This preview has intentionally blurred sections. Sign up to view the full version.View Full Document
Unformatted text preview: and n are relatively prime, then Z mn ≈ Z m × Z n This makes it possible to write any cyclic group as a direct product of cyclic groups whose orders are prime powers. For example, Z 360 ≈ Z 8 × Z 9 × Z 5 . This is most often used to check whether two direct products of cyclic groups are isomorphic. Problems: 21, 22 5. Structure of U-groups If m and n are relatively prime, then U ( mn ) ≈ U ( m ) × U ( n ) This makes it possible to express any U-group as a direct products of U-groups for prime powers. For example, U (360) ≈ U (8) × U (9) × U (5). If p is prime, then U ( p ) ≈ Z p-1 More generally, if p is an odd prime, then U ( p k ) ≈ Z φ ( p k ) where φ ( n ) = | U ( n ) | . Things work slightly diﬀerently for powers of two: U (2 k ) ≈ Z 2 × Z 2 k-2 Problems: 17, 18, 19, 20...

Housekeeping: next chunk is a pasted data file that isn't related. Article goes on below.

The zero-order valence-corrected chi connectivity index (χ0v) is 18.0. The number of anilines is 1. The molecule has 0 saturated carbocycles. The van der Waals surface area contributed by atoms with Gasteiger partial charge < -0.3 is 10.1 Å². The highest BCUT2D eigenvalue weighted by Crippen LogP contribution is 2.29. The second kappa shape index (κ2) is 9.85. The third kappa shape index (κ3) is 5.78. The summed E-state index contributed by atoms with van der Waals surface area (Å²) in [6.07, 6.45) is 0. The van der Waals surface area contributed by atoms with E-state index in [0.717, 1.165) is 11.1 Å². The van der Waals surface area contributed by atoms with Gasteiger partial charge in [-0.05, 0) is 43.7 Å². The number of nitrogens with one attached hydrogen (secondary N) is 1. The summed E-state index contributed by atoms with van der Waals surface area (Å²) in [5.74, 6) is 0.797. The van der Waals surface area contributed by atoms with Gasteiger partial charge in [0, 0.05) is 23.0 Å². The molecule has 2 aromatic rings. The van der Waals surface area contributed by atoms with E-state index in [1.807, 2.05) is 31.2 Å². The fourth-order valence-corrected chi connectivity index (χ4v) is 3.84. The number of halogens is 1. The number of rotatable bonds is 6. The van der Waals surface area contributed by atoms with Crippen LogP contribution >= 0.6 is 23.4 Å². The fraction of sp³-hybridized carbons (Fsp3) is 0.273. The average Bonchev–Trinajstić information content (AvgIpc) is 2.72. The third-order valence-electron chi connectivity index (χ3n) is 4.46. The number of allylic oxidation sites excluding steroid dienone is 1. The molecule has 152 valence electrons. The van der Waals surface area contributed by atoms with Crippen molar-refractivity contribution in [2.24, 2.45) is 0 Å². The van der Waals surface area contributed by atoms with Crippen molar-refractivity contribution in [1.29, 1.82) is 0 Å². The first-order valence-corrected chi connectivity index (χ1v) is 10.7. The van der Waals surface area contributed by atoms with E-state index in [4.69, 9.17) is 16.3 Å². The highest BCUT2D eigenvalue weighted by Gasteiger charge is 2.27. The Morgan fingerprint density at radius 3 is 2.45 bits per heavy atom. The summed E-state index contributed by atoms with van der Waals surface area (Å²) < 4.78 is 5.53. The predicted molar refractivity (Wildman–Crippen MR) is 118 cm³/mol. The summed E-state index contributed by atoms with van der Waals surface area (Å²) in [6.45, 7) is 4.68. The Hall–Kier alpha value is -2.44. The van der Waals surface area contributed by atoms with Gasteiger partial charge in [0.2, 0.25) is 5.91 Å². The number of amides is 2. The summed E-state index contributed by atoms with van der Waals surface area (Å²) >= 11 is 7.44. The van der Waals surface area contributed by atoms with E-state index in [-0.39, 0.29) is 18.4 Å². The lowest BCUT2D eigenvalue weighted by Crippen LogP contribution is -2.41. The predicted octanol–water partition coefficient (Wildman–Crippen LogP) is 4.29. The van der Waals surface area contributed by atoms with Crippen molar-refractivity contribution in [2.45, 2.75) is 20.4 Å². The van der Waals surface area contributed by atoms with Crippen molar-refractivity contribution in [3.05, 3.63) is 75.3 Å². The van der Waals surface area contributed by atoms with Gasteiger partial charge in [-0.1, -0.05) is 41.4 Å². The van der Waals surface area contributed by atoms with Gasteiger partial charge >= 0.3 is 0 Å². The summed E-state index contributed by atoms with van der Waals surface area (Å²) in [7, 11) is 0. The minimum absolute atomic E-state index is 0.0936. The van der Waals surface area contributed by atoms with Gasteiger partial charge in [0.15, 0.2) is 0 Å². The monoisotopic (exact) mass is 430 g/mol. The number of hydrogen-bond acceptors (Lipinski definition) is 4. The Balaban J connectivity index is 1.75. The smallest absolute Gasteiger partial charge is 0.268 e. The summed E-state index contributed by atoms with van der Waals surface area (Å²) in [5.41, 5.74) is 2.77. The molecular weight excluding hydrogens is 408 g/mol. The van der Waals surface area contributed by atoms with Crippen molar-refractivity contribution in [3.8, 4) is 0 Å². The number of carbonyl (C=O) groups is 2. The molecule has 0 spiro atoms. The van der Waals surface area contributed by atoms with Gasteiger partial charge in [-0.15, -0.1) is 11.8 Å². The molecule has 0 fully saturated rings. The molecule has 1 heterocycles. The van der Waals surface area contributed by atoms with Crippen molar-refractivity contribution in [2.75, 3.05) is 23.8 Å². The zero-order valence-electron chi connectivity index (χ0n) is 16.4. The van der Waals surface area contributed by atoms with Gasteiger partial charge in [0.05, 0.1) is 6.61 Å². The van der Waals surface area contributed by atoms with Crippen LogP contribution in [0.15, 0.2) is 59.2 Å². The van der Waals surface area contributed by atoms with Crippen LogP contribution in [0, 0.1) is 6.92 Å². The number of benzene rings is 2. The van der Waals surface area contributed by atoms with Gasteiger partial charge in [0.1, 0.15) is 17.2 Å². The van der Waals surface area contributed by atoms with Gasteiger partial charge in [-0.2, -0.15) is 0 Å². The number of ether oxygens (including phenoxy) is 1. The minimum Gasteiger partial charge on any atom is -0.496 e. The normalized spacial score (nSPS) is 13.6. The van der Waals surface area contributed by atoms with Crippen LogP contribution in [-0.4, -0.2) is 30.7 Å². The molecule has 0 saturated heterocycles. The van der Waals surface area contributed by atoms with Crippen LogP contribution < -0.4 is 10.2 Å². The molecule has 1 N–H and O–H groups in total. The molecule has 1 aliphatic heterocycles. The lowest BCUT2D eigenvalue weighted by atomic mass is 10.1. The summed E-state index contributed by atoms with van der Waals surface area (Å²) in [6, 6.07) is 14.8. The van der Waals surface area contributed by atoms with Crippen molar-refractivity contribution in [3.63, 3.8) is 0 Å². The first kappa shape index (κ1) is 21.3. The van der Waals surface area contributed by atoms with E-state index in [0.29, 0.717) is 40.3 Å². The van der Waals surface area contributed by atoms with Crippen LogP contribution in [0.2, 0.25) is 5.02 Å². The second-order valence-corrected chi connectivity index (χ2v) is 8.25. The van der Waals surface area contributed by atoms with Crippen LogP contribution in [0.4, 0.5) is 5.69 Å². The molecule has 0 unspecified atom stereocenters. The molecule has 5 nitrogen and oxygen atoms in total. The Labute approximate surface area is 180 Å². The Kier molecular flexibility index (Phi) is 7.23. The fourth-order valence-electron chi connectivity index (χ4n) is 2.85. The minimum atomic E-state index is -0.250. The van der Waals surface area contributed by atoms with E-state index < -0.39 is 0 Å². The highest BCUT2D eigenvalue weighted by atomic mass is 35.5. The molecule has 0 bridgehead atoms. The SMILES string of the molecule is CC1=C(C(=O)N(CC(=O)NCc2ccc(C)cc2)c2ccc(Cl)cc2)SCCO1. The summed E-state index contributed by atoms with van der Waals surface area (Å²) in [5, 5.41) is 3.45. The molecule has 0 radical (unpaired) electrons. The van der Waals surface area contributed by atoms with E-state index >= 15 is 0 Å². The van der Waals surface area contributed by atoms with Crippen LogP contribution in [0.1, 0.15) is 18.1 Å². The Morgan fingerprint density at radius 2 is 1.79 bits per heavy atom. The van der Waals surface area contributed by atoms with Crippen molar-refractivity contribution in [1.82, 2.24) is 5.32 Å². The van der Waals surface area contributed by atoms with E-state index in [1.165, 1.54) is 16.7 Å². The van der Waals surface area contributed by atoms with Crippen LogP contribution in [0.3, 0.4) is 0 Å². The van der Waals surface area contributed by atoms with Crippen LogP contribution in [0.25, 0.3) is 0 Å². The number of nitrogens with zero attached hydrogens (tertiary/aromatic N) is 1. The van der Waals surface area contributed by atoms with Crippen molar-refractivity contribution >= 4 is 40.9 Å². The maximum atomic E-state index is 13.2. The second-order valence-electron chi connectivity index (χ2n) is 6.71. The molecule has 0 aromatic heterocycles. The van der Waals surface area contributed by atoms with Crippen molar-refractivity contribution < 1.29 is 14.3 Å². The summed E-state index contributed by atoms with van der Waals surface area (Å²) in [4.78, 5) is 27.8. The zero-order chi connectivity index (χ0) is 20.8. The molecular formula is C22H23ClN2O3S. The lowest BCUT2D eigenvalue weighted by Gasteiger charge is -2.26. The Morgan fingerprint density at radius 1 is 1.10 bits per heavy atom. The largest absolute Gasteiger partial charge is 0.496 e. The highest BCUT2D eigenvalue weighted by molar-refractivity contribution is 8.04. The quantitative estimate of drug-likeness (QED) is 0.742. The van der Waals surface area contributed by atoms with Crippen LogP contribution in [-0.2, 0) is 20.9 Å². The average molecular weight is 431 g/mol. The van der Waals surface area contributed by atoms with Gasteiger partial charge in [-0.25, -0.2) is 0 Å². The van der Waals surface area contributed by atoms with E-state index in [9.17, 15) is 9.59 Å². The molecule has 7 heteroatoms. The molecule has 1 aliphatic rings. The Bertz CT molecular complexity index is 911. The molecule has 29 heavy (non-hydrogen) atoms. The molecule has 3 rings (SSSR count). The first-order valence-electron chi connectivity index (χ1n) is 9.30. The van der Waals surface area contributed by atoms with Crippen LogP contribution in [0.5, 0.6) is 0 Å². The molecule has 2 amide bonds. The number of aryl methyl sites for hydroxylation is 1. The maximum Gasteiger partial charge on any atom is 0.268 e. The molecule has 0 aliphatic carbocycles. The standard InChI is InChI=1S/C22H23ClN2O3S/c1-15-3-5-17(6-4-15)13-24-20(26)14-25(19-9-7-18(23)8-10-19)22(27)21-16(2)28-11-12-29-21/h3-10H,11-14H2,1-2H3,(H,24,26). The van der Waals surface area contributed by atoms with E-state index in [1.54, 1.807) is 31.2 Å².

View Full Document
- Spring '09
- Algebra, Prime number, Cyclic group, Cyclic Groups, direct product, Direct Products